Repeated blood feedings throughout their life span have made mosquitoes ideal transmitters of a wide variety of disease agents. Vector control is a very important part of the current global strategy for the control of mosquito-associated diseases and insecticide application is the most important component in this effort. Pyrethroids, which account for 25% of the world insecticide market, are currently the most widely used insecticides for the indoor control of mosquitoes and are the only chemical recommended for the treatment of mosquito nets, the main tool for preventing malaria in Africa. However, mosquito-borne diseases are now resurgent, largely because of insecticide resistance that has developed in mosquito vectors and the anti-parasite drug resistance of parasites. This paper reviews our current knowledge of the molecular mechanisms governing metabolic detoxification and the development of target site insensitivity that leads to pyrethroid resistance in mosquitoes.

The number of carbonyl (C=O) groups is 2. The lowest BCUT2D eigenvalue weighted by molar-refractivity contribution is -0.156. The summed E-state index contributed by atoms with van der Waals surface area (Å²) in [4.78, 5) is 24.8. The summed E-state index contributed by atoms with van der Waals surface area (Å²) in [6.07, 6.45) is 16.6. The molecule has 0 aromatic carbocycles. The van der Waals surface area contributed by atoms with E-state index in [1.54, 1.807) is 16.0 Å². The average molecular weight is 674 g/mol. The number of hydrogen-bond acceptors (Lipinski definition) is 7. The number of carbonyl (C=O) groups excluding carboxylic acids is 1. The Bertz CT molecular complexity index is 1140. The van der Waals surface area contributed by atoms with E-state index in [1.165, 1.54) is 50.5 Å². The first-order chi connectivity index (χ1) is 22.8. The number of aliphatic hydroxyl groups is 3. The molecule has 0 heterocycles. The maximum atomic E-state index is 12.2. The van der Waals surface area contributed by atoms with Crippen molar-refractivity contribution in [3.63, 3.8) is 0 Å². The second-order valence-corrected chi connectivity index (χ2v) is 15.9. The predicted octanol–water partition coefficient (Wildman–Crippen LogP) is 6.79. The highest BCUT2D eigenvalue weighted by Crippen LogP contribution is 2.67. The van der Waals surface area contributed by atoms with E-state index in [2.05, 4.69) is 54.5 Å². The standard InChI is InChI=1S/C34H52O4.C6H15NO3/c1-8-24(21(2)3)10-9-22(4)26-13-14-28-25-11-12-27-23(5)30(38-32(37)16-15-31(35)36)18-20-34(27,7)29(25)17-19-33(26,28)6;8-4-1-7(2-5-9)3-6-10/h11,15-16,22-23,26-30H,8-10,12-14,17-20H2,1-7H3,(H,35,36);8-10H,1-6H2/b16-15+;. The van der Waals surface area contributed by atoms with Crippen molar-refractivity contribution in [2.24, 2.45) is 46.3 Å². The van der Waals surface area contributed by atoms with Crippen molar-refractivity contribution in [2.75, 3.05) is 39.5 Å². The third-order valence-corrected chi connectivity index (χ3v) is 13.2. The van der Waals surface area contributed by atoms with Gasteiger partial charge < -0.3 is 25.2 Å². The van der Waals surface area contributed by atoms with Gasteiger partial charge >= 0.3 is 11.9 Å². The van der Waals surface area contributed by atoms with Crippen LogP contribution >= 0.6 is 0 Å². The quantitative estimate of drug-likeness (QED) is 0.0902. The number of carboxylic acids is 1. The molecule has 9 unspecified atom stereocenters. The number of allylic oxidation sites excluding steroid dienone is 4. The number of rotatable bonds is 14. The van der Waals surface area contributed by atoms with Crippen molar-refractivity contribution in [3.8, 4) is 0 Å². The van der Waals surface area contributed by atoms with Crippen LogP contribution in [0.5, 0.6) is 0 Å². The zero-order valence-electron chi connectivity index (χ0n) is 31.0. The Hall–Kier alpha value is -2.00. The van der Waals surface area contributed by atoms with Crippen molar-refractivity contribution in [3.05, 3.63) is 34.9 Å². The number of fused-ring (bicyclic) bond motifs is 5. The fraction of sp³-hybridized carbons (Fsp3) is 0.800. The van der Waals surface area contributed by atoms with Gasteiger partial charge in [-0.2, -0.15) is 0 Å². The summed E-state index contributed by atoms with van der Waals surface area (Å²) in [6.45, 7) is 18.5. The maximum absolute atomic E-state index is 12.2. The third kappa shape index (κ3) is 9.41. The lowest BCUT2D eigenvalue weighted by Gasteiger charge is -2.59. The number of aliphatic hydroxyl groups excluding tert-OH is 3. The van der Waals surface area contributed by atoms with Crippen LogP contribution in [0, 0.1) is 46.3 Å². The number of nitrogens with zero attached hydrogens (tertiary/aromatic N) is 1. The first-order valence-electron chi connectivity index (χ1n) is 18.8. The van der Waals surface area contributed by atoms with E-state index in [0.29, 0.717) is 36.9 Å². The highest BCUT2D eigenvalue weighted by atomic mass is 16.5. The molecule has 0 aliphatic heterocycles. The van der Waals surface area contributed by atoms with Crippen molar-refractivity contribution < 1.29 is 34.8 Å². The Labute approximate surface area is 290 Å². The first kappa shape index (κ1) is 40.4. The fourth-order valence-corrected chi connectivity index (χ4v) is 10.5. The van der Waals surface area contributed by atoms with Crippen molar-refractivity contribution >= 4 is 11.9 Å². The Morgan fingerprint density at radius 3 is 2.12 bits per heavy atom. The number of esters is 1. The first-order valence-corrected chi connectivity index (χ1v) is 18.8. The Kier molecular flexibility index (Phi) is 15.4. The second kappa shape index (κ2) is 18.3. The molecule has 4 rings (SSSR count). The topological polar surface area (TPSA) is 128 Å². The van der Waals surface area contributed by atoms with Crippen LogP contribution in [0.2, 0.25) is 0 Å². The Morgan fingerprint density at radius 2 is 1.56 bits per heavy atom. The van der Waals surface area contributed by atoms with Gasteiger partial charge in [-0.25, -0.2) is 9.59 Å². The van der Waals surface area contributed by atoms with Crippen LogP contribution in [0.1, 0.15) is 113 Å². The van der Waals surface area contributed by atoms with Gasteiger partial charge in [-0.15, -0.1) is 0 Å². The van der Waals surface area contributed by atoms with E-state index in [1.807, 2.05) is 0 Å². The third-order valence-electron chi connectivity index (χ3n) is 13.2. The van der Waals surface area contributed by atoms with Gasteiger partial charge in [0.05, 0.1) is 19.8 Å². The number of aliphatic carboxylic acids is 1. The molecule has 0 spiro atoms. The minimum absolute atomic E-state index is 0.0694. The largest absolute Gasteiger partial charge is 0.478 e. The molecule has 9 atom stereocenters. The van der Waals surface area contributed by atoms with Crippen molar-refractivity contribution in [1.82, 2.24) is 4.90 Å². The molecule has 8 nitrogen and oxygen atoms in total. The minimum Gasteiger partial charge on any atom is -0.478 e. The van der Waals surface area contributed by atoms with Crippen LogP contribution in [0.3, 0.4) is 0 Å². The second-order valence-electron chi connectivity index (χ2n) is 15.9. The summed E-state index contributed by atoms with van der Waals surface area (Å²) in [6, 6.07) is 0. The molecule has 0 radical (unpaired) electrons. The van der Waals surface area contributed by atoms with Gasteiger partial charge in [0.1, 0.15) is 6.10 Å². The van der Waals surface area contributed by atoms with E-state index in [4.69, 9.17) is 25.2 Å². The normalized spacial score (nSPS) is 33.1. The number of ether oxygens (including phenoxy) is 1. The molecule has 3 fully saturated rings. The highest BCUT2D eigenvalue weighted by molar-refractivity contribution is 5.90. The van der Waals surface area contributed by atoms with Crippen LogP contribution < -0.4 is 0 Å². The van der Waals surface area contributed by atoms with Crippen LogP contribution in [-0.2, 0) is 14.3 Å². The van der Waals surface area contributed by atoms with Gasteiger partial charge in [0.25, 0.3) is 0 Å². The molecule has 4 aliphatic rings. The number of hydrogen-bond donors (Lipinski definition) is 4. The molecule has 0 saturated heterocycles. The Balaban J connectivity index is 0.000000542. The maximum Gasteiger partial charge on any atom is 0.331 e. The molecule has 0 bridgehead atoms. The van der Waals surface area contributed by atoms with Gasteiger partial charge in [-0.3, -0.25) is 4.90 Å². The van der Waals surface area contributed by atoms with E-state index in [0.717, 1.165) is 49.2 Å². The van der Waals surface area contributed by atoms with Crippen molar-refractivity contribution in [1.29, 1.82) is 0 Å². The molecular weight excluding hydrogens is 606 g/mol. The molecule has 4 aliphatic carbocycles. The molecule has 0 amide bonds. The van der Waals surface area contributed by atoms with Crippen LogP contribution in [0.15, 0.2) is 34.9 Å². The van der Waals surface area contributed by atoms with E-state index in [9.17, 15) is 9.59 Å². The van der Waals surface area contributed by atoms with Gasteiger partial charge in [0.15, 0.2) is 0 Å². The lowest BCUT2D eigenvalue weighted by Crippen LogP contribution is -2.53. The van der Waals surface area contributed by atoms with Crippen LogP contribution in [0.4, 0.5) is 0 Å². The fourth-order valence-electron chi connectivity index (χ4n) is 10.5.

All Science Journal Classification (ASJC) codes
- Ecology, Evolution, Behavior and Systematics
- Agronomy and Crop Science
- Biochemistry, Genetics and Molecular Biology(all)
- Insect Science